Crypto Currency

Coinbase’s crypto debit card arrives in 6 more countries

In April, cryptocurrency exchange Coinbase launched a Visa debit card in the UK, allowing users to spend cryptocurrency online, as well as in retail stores all over the world.  Now, the company announced the card’s availability in six more European countries: Spain, Germany, France, Italy, Ireland, and the Netherlands. SEE ALSO: Coinbase Earn now lets…


In April, cryptocurrency exchange Coinbase launched a Visa debit card in the UK, allowing users to spend cryptocurrency online, as well as in retail stores all over the world. 

Now, the company announced the card’s availability in six more European countries: Spain, Germany, France, Italy, Ireland, and the Netherlands.

Just like the UK version, the card lets you spend cryptocurrencies in your Coinbase account — Bitcoin, Ethereum, Litecoin, and all other cryptocurrencies present on Coinbase are supported — at any place that

Read More

Be the first to write a comment.

Leave a Reply

Crypto Currency

The Newest Haven for Cryptocurrency Companies? Wyoming

godspeed, my friend), there are a few telltale signs. First, look for the live bulls and the yellow Lambos. But if they’ve fallen victim to cost-cutting or newfound modesty, then look for a procession of cream-colored cowboy hats. They belong to a retinue of lobbyists and legislators from Wyoming, preaching the virtues of their state…

godspeed, my friend), there are a few telltale signs. First, look for the live bulls and the yellow Lambos. But if they’ve fallen victim to cost-cutting or newfound modesty, then look for a procession of cream-colored cowboy hats. They belong to a retinue of lobbyists and legislators from Wyoming, preaching the virtues of their state as a mecca for blockchain.

Gregory Barber covers cryptocurrency, blockchain, and artificial intelligence for WIRED.

Wyoming’s transformation into a blockchain booster is somewhat legendary in cryptocurrency circles. Until recently, strict money-transmitter laws meant residents there couldn’t even use a Coinbase account. But over the past two years, Wyoming has enacted 13 blockchain laws, with a raft of other proposals on the way. The question is, what does the country’s least-populous state, far from tech hubs and long associated with an unhealthy dependency on resource extraction, want with blockchain?

“The ethos of blockchain and the ethos of Wyoming are very similar,” says Caitlin Long, cofounder of the Wyoming Blockchain Coalition, a lobbying group responsible for pushing for the crypto-friendly bills, many with a libertarian bent.

Wyoming’s push is a reflection of the nation’s patchwork of state laws, created in the absence of clear federal rules. Some, like New York, favor rigorous regulation. The state’s Bitlicense regime, which began in 2015, involves a strict vetting process for companies that want to deal with New York residents, prompting complaints that it deters innovation. Legislators in Wyoming, as well as neighboring Colorado and Montana, see that as an opening.

“It’s been good for Wyoming that the federal government has been proving its stripes of incompetency,” says Tyler Lindholm, a state representative who, at 6’7″, does much to increase the visibility of the cowboy hats.

Lindholm and Long first partnered on blockchain legislation two years ago. Long, a former executive at Morgan Stanley, became interested when she discovered that state regulations prevented her from donating bitcoin to her alma mater, the University of Wyoming. Lindholm, a longtime cryptocurrency enthusiast, had previously tried to tackle that issue. But his fellow legislators mostly associated cryptocurrency with drug sales and scams. “This was their first blush with crypto—even hearing about it,” Lindholm says. “I got my ass whipped pretty bad.”

Their fortunes improved by casting cryptocurrency as a way to replace flagging state revenue from the coal industry, Long says. Working with lawyers from Consensys, a company that builds and promotes Ethereum applications,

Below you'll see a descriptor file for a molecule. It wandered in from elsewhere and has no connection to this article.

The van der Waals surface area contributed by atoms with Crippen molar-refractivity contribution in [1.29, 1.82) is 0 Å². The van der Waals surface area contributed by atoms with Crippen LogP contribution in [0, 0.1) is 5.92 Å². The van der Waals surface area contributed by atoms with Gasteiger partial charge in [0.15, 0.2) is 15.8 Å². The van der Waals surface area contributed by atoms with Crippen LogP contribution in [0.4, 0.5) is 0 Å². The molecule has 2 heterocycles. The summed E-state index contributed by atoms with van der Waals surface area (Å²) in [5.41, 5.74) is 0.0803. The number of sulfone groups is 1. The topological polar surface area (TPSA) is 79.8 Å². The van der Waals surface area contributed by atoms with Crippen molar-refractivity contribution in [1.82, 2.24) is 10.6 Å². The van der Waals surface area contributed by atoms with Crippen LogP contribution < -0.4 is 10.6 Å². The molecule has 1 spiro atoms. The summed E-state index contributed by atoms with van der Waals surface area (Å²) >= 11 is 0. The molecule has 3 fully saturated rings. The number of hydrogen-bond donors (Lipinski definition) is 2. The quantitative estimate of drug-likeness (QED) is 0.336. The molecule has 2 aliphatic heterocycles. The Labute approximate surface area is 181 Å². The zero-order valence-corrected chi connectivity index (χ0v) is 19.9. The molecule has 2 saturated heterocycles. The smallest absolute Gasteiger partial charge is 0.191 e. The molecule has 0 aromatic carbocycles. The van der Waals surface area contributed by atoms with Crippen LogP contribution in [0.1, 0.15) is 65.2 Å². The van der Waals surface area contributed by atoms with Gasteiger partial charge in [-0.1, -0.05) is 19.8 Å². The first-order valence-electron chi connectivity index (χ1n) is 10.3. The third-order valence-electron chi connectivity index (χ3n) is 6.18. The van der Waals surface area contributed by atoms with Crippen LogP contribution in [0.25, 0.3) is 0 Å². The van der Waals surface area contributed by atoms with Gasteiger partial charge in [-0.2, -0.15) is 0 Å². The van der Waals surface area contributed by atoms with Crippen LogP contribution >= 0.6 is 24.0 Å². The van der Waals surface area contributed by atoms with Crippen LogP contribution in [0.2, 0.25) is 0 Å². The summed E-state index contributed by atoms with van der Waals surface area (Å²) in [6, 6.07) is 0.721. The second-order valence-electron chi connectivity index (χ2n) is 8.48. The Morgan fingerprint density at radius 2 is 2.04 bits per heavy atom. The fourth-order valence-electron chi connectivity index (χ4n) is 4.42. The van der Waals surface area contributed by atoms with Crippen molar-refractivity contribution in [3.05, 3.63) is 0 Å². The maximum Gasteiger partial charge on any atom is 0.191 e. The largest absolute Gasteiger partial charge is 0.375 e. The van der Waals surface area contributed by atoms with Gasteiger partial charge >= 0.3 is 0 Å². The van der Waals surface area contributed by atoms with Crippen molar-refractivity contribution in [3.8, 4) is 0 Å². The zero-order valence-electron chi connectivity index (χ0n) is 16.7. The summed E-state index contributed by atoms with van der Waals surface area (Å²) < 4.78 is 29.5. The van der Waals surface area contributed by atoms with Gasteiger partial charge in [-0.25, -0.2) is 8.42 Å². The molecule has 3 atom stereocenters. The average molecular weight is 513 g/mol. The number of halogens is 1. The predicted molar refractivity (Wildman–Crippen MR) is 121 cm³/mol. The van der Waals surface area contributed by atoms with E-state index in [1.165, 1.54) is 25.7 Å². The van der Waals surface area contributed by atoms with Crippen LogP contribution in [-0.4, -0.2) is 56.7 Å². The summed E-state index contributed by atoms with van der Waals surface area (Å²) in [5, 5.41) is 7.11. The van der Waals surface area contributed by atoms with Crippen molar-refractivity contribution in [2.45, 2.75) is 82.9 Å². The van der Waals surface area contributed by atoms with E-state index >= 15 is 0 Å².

Read More

Continue Reading
Crypto Currency

Ledger Nano X crypto wallet review: Improved in every way

Ledger Nano X $119 View Product The Good Wireless • Large screen • Supports a huge number of cryptocurrencies The Bad Pricey • Could be more intuitive The Bottom Line The Ledger Nano X is a great cryptocurrency hardware wallet. It fixes all the issues that its predecessor had, but does so at twice the…


Ledger Nano X
$119
View Product
The Good

Wireless • Large screen • Supports a huge number of cryptocurrencies

The Bad

Pricey • Could be more intuitive

The Bottom Line

The Ledger Nano X is a great cryptocurrency hardware wallet. It fixes all the issues that its predecessor had, but does so at twice the price — which is still alright if you’re serious about crypto.

⚡ Mashable Score4.0
😎 Cool Factor4.0
📘Learning Curve3.5
💪Performance4.5
💵 Bang for the Buck3.5

If you’re serious about cryptocurrency, one gadget that you simply must have is a hardware cryptocurrency wallet. One of the most popular such wallets is Ledger’s Nano S — a USB flash drive-sized, practical device that supports nearly every cryptocurrency you can think of. 

But the Nano S has been around for a couple of years, and its age is showing — it’s fairly slow and its memory is limited, meaning it only works with a couple (typically 3) of different cryptocurrencies at the same time. 

In January, Ledger announced a new hardware wallet, the Ledger Nano X. It’s a significant improvement over the Nano S in several key areas: It’s faster, has a bigger screen, it’s wireless, and it can support many more coins (up to 100) at the same time. 

At $119, the Nano X also significantly pricier than the $59 Nano S, and now I’ve had the chance to test a review unit out and see whether the price premium is worth it. 

SEE ALSO:Major U.S. retailers are now accepting Bitcoin and other cryptocurrency

First, a short introduction to hardware cryptocurrency wallets. They are hardware devices which keep your crypto private keys and let you securely access your cryptocoins with a PIN. By requiring actual interaction with the hardware at certain points, such as pressing a key or confirming that a cryptocurrency address is accurate on the screen, they add a much-needed layer of security over software wallets. 

Ledger's Ledger Live software works well both on the PC and the iPhone. It's available for all major platforms, including Android. macOS and Windows.

Ledger’s Ledger Live software works well both on the PC and the iPhone. It’s available for all major platforms, including Android. macOS and Windows.

Image: Stan Schroeder/Mashable